IRS Commissioner is Ousted Amidst Tax Audit Controversy

COMMISSIONER KNEW ABOUT IMPROPER AUDITS

President Obama announced last night that the acting commissioner of the Internal Revenue Service had been removed after disclosures that the agency gave special scrutiny to conservative groups. A Justice Department inquiry has been initiated that will examine any false statements to see if they constituted a crime.

Treasury Secretary Jacob J. Lew had asked for and accepted the resignation of the acting commissioner, Steven Miller, who as deputy commissioner was aware of the agency’s efforts to demand more information from conservative groups seeking tax-exempt status in early 2012.

President Obama noted that “it should not matter what political stripe you’re from. The fact of the matter is the IRS has to operate with absolute integrity.”

 

Mr. Miller, who will leave the administration in early June, is scheduled to testify tomorrow before the House Ways and Means Committee in the first of a series of hearings on the IRS activities. Mr. Miller acknowledged “a strong and immediate need to restore public trust in the nation’s tax agency. I believe the service will benefit from having a new acting commissioner.”

Members of Congress from both parties are preparing a number of hearings for IRS leaders in the coming days. The House Ways and Means Committee will hold the first hearing tomorrow, featuring Mr. Miller, who was aware of the problem in March 2012, yet told Republican senators a month later that no such singling out had occurred.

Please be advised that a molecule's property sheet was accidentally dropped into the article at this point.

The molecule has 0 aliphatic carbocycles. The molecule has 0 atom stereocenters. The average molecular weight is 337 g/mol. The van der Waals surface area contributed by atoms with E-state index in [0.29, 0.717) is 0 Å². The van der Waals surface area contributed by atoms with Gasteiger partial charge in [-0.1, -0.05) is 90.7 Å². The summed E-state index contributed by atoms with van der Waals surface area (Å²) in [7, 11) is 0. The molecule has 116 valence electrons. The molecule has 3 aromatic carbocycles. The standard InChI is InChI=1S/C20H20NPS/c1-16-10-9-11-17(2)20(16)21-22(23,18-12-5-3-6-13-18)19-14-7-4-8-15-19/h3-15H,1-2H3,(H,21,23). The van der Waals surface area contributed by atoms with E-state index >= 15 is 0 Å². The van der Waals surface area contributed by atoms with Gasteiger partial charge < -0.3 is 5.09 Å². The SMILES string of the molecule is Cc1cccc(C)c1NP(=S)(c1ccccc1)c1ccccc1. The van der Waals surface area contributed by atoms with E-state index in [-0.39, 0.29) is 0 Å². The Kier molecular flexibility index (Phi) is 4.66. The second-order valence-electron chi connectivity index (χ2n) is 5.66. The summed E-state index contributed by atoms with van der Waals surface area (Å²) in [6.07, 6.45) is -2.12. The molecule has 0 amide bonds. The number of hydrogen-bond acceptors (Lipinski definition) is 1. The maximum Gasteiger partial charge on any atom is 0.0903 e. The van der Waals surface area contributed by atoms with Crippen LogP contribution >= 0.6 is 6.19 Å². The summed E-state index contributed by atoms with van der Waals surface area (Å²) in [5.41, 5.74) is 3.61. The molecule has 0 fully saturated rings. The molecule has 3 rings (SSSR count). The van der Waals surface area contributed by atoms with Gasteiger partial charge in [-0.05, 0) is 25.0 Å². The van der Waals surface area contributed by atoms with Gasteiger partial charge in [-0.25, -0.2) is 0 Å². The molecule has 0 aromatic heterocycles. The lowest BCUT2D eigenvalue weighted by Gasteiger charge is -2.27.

Potentially dozens of IRS employees are involved with the original targeting, the failure to correct the problem and the failure to promptly report the truth to Congress and the American people.

Attorney General Eric Holder made it clear that the criminal investigation he ordered on Friday was just beginning. He said it would be based in Washington to give it the broadest possible scope and would not be concentrating solely on the Service’s field office in Cincinnati, where the handling of non-profit applications was largely based.

WHEN AUDITS ARE A LITTLE TOO SELECTIVE

The IRS should have used a neutral test to scrutinize every group seeking a tax exemption for “social welfare” activity — Democrat or Republican, conservative or liberal. Any group claiming tax-exempt status under Section 501(c)(4) of the Internal Revenue Code can collect unlimited and undisclosed contributions, and many took in tens of millions. They are not supposed to spend the majority of their money on political activities, but the IRS has rarely stopped the big ones from polluting the political system with unaccountable cash.

The IRS looked only at conservative groups applying for the exemption, a big mistake given its power over individuals, nonprofits and corporations, and the potential for abuse. While significant, however, this is a far cry from President Richard Nixon’s interest in intimidating his political enemies through selective audits of personal tax records. There is no evidence President Obama knew about the audits by the IRS.

The groups involved were seeking not to pay taxes on large amounts of income by claiming that they promote social welfare. No one has an automatic right to this tax exemption; those seeking one should expect close scrutiny from the government to ensure they are not evading taxes.